Energy Inputs for Cantaloupe Production in San Joaquin Valley, California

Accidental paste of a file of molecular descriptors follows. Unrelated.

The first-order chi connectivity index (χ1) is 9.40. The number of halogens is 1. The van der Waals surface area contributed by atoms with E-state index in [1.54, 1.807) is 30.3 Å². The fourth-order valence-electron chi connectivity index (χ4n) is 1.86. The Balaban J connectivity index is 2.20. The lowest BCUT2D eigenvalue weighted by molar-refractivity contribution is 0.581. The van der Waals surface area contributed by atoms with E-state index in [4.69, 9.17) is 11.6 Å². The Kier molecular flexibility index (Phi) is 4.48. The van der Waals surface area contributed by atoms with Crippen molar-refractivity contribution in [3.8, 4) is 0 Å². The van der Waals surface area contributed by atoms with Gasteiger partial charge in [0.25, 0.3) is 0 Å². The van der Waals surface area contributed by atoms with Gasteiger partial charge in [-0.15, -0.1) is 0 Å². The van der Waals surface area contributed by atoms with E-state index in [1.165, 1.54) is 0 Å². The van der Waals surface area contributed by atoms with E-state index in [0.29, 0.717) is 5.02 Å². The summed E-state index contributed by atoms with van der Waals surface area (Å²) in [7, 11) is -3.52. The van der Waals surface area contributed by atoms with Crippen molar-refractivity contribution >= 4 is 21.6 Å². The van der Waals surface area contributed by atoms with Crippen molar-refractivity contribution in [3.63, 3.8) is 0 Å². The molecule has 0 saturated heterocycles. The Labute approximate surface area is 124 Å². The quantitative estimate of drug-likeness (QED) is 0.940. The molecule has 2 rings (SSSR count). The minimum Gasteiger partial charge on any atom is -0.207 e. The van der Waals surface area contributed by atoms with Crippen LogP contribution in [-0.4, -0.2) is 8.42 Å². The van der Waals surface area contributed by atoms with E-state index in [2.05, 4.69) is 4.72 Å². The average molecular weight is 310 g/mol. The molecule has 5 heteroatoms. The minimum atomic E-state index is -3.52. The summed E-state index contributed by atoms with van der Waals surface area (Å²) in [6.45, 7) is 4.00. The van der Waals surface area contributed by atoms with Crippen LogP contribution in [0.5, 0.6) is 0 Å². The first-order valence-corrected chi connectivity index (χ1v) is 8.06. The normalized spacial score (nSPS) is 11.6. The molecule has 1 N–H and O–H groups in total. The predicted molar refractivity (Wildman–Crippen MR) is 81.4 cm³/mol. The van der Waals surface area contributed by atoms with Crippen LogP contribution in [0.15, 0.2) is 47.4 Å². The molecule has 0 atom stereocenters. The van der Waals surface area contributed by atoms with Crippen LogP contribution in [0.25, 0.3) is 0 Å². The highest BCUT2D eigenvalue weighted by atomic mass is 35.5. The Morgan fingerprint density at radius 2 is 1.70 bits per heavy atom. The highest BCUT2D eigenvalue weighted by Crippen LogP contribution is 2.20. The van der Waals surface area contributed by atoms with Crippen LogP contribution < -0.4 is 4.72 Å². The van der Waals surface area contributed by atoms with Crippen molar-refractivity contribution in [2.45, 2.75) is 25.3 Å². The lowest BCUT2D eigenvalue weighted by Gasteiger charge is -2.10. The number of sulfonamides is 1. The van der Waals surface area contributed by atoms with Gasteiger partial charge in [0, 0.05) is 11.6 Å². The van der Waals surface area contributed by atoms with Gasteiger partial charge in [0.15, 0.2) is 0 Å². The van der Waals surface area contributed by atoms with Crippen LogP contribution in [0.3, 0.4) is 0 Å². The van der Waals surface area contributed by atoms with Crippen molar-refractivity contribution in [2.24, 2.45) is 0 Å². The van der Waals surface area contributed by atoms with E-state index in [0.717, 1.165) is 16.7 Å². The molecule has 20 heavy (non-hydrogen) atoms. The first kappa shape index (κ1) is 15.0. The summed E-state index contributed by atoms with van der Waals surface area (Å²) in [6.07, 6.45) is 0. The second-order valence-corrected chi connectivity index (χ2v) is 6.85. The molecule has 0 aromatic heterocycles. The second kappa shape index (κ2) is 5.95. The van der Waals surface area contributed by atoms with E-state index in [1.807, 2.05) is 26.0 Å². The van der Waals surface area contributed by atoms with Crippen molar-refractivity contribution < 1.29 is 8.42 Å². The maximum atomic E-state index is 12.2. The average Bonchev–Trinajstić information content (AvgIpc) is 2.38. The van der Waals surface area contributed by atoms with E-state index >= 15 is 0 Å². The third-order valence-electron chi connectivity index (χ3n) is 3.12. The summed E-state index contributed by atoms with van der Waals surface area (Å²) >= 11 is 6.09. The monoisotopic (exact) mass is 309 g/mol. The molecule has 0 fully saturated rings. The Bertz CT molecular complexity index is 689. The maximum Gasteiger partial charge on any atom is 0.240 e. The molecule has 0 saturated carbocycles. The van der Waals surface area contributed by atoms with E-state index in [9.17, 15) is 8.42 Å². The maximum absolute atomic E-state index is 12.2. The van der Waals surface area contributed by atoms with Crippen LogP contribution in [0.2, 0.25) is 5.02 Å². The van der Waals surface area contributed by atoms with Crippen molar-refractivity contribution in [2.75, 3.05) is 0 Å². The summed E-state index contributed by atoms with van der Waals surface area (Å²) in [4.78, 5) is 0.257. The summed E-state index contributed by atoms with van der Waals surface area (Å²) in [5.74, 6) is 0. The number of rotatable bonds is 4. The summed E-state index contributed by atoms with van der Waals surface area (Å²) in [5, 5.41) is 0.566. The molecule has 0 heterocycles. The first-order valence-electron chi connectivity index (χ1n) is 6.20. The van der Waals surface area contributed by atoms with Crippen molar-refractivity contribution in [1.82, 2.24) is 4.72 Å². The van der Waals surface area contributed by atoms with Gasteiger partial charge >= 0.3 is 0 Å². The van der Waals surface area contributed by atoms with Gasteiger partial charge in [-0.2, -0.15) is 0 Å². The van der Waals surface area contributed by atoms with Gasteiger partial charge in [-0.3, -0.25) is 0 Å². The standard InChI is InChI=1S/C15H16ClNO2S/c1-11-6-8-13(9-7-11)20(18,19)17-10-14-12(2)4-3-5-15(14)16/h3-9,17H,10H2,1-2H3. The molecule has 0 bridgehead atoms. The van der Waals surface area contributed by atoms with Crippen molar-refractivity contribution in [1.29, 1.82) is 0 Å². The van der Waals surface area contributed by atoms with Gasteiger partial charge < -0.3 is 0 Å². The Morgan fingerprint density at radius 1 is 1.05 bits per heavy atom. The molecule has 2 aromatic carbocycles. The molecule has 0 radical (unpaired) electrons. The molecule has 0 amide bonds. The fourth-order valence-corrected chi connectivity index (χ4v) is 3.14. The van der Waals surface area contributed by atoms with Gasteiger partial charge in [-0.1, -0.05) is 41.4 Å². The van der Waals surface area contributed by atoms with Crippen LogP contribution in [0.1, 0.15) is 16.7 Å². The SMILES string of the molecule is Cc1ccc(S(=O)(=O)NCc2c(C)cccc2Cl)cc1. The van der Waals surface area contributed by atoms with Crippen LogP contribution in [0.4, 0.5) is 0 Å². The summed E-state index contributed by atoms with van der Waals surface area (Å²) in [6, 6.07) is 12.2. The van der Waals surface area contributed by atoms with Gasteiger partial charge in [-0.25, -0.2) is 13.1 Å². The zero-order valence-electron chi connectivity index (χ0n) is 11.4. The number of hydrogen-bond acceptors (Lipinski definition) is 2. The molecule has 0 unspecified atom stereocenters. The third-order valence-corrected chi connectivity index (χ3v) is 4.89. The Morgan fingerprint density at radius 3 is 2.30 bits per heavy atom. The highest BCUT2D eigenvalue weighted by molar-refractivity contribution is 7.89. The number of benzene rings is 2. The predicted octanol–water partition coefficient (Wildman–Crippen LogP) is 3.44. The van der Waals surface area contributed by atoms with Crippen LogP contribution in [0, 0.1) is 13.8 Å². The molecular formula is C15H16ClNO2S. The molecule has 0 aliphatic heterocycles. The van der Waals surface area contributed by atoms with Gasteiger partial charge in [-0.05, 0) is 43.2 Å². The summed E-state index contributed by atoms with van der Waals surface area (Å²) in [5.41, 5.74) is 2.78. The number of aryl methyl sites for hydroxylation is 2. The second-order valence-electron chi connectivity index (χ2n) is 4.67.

Concerns of consumers have increased the pressure on companies to become more responsible toward the environment. Wal-mart for example is pilot studying the possibility of introducing an ‘energy’ label on their products. This paper studies the energy inputs on cantaloupe production in San Joaquin Valley (SJV), California. To estimate the energy required to produce a kilogram of cantaloupe information was collected on the operations and various inputs such as fertilizer and irrigation used by farmers in the cantaloupe capital of the world. The energy required to manufacture fertilizers and pesticides, to produce and use the farm machinery and energy consumed during irrigation was calculated using appropriate energy equivalents from the literature. The total energy input was calculated to be 910kJ kg-1 or 35.3 MJ ha-1. Fertilizer is the major energy input followed by irrigation and fuel. This number is relatively lower than estimates in the previous available data from 1980, and may be indicative of the adoption and advancement in drip irrigation techniques used by many growers in the SJV, and the improvement in cantaloupe cultivars better suited for the region.